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Fax Servers

That's not the case for FoIP (fax over IP) products. FoIP fax services bypass the PSTN and use TCP/IP LANs, WANs and the Internet to send and receive faxes. FoIP uses T.37 (store-and-forward) and T.38 (real-time) protocols. T.37 is an asynchronous transport that hangs on the coattails of e-mail. It is used to insert TIFF files into e-mail messages as attachments. The e-mail is sent to another e-mail client to view, print or save the attachment. This approach lacks a secure, point-to-point transmission, unless you apply encryption. The T.38 standard is a real-time protocol that lets you transmit faxes over TCP/IP using a gateway or fax relay without fax boards.

FoIP has gotten easier to use over the years, but it still doesn't beat the old-fashioned analog method, which is cheap, reliable, easy to use and secure. The old method requires only a modem or a fax board with software, and you can be faxing over a dedicated phone line in no time. An entry-level fax board from Brooktrout (TruFax 100 uPCI) can be had for as little as $399. And the fax servers we tested range from $695 to $8,995.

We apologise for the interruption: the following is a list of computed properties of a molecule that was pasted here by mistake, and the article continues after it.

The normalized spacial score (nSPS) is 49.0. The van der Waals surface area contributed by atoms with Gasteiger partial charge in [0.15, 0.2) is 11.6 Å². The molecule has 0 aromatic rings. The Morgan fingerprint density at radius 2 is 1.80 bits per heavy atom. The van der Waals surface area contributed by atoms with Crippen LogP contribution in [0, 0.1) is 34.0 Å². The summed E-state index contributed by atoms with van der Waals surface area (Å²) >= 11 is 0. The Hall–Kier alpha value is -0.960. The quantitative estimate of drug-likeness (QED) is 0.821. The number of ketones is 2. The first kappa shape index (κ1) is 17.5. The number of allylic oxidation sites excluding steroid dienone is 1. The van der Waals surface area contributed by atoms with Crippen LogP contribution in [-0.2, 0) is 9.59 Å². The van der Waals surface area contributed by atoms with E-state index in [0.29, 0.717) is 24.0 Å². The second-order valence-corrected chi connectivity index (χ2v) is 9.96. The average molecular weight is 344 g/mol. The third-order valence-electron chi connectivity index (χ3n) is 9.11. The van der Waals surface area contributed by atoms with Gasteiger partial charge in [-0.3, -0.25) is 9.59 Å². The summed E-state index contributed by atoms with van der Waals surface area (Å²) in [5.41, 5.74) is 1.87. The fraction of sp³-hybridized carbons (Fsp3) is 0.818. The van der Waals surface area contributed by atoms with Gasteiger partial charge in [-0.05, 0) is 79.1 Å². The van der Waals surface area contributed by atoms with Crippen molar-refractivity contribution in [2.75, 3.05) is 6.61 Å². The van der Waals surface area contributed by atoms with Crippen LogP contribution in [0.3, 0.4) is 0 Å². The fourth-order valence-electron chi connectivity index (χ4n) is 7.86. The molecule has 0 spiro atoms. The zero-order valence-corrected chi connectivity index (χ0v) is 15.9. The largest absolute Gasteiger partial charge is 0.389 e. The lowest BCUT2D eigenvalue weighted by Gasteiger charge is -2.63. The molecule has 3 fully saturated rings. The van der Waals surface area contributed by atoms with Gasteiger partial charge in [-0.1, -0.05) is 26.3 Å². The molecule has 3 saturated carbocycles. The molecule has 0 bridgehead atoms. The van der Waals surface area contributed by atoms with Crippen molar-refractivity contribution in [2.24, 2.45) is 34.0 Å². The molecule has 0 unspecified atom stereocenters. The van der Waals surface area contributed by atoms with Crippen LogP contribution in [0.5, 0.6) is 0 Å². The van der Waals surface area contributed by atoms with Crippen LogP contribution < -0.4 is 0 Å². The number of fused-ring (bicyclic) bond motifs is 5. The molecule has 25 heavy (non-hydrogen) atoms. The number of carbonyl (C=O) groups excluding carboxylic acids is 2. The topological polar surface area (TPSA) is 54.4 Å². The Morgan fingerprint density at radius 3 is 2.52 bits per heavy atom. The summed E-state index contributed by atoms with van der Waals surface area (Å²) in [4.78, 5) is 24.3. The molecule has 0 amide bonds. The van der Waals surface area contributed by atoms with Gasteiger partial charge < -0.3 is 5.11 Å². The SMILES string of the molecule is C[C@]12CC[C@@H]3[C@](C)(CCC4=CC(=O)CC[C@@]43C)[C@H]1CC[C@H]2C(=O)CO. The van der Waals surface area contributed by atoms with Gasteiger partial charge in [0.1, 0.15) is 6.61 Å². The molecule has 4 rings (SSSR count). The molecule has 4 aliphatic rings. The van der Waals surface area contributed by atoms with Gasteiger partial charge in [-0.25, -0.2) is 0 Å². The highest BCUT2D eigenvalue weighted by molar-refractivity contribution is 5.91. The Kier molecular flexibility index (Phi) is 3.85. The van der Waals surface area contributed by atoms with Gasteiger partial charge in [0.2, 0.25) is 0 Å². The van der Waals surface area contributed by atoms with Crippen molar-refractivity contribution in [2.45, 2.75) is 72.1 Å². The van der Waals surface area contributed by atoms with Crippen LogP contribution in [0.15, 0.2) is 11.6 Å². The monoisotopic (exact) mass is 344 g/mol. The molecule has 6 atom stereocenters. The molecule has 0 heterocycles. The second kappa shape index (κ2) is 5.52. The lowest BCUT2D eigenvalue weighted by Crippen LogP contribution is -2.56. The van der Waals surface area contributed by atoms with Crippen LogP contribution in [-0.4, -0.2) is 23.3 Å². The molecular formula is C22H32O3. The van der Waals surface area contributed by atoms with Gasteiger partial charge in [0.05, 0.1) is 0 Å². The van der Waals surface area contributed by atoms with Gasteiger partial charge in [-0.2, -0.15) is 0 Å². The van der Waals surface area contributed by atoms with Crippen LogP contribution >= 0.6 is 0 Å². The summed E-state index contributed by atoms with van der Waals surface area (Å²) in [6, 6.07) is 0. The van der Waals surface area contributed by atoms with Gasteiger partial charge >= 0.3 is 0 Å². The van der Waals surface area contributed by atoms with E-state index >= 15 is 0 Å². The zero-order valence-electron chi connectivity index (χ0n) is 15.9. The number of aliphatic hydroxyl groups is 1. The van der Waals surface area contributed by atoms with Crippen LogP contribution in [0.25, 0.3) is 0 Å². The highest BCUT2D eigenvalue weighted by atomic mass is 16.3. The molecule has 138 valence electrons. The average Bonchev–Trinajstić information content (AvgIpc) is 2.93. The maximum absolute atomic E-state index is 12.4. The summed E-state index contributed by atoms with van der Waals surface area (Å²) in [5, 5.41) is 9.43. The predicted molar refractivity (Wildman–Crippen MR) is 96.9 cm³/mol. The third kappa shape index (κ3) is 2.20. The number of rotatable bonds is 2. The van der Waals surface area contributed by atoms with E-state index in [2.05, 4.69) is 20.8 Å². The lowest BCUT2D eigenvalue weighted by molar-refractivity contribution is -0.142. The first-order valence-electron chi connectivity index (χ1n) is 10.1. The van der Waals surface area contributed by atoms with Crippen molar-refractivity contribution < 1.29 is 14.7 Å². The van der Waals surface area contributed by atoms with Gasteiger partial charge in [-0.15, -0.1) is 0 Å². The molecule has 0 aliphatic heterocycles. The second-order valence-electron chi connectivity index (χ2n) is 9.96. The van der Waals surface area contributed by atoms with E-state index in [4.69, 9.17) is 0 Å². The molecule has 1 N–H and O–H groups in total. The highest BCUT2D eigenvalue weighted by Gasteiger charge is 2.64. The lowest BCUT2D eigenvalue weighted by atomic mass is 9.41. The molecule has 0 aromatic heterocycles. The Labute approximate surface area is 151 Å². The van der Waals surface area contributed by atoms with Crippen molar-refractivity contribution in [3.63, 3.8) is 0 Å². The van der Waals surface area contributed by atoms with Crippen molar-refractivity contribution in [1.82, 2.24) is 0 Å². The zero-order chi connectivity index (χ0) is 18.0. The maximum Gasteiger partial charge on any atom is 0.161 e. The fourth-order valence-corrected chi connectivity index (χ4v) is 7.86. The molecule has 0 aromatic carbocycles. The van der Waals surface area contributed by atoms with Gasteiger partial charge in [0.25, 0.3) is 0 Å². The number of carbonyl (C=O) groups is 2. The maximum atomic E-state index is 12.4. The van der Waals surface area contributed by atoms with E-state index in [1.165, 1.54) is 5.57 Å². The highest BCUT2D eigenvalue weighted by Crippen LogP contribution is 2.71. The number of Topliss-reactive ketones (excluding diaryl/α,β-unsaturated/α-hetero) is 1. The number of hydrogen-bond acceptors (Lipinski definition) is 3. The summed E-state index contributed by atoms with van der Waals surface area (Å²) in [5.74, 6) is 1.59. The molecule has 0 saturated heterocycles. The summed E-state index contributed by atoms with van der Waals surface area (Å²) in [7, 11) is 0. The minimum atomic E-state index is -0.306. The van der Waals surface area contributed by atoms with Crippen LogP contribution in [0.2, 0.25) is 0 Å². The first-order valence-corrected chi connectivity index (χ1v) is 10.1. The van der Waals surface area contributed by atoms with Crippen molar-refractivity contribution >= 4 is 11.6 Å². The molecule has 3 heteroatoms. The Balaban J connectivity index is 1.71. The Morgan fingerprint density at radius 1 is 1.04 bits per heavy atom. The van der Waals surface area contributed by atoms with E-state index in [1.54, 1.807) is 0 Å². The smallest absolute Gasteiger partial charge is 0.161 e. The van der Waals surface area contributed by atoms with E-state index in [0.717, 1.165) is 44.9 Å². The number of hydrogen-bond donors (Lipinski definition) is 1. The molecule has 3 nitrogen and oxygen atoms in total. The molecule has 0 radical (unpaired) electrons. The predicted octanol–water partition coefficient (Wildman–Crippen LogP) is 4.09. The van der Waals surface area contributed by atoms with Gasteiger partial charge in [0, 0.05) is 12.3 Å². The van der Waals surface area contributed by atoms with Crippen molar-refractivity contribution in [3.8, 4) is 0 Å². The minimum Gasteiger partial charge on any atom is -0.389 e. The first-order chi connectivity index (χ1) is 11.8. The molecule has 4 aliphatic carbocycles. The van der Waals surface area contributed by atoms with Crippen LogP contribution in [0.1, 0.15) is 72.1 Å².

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Reviewing the Fax

We sought fax server software that supports an Intel architecture and can run on Windows 2000 or Windows Server 2003. Each server had a Brooktrout TR114 PCI analog fax board with one loop-start port and one DID (direct-inward dialing) port. (The loop-start port takes the phone off the hook to send and receive faxes; DID is used to route incoming faxes. For more on DID, see "Need Automatic Routing? DID Does It,".) We required fax servers that support DID to route incoming fax transmissions automatically. Without DID, faxes would require manual routing or universal user access to the entire incoming fax queue. We also required that the server use an Exchange connector or an SMTP gateway for integration with a Microsoft Exchange Server 2003.

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